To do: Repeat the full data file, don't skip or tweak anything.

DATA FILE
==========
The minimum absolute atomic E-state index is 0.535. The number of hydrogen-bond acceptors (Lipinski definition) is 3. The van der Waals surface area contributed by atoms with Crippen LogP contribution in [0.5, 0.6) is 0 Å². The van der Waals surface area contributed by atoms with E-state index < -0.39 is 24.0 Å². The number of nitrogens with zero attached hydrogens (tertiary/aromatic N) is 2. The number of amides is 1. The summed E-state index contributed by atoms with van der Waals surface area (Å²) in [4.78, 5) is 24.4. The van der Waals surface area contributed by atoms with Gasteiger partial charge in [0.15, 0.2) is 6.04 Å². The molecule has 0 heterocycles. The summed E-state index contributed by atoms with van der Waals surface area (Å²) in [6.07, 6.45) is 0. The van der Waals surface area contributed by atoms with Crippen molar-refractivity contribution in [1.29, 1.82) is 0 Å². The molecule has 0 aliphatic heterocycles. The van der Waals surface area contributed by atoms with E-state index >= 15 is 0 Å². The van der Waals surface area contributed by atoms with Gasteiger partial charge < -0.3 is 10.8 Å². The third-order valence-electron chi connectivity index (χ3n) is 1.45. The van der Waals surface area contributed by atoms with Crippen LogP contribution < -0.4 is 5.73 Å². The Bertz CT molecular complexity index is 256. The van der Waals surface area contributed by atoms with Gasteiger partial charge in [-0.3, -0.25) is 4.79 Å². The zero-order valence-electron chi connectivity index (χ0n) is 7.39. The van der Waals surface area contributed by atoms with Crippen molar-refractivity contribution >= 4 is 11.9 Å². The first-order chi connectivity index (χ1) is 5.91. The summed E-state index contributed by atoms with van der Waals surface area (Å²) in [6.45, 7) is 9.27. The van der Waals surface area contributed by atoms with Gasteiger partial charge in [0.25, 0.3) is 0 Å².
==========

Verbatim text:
The minimum absolute atomic E-state index is 0.535. The number of hydrogen-bond acceptors (Lipinski definition) is 3. The van der Waals surface area contributed by atoms with Crippen LogP contribution in [0.5, 0.6) is 0 Å². The van der Waals surface area contributed by atoms with E-state index < -0.39 is 24.0 Å². The number of nitrogens with zero attached hydrogens (tertiary/aromatic N) is 2. The number of amides is 1. The summed E-state index contributed by atoms with van der Waals surface area (Å²) in [4.78, 5) is 24.4. The van der Waals surface area contributed by atoms with Gasteiger partial charge in [0.15, 0.2) is 6.04 Å². The molecule has 0 heterocycles. The summed E-state index contributed by atoms with van der Waals surface area (Å²) in [6.07, 6.45) is 0. The van der Waals surface area contributed by atoms with Crippen molar-refractivity contribution in [1.29, 1.82) is 0 Å². The molecule has 0 aliphatic heterocycles. The van der Waals surface area contributed by atoms with E-state index >= 15 is 0 Å². The van der Waals surface area contributed by atoms with Gasteiger partial charge < -0.3 is 10.8 Å². The third-order valence-electron chi connectivity index (χ3n) is 1.45. The van der Waals surface area contributed by atoms with Crippen LogP contribution < -0.4 is 5.73 Å². The Bertz CT molecular complexity index is 256. The van der Waals surface area contributed by atoms with Gasteiger partial charge in [-0.3, -0.25) is 4.79 Å². The zero-order valence-electron chi connectivity index (χ0n) is 7.39. The van der Waals surface area contributed by atoms with Crippen molar-refractivity contribution >= 4 is 11.9 Å². The first-order chi connectivity index (χ1) is 5.91. The summed E-state index contributed by atoms with van der Waals surface area (Å²) in [6.45, 7) is 9.27. The van der Waals surface area contributed by atoms with Gasteiger partial charge in [0.25, 0.3) is 0 Å².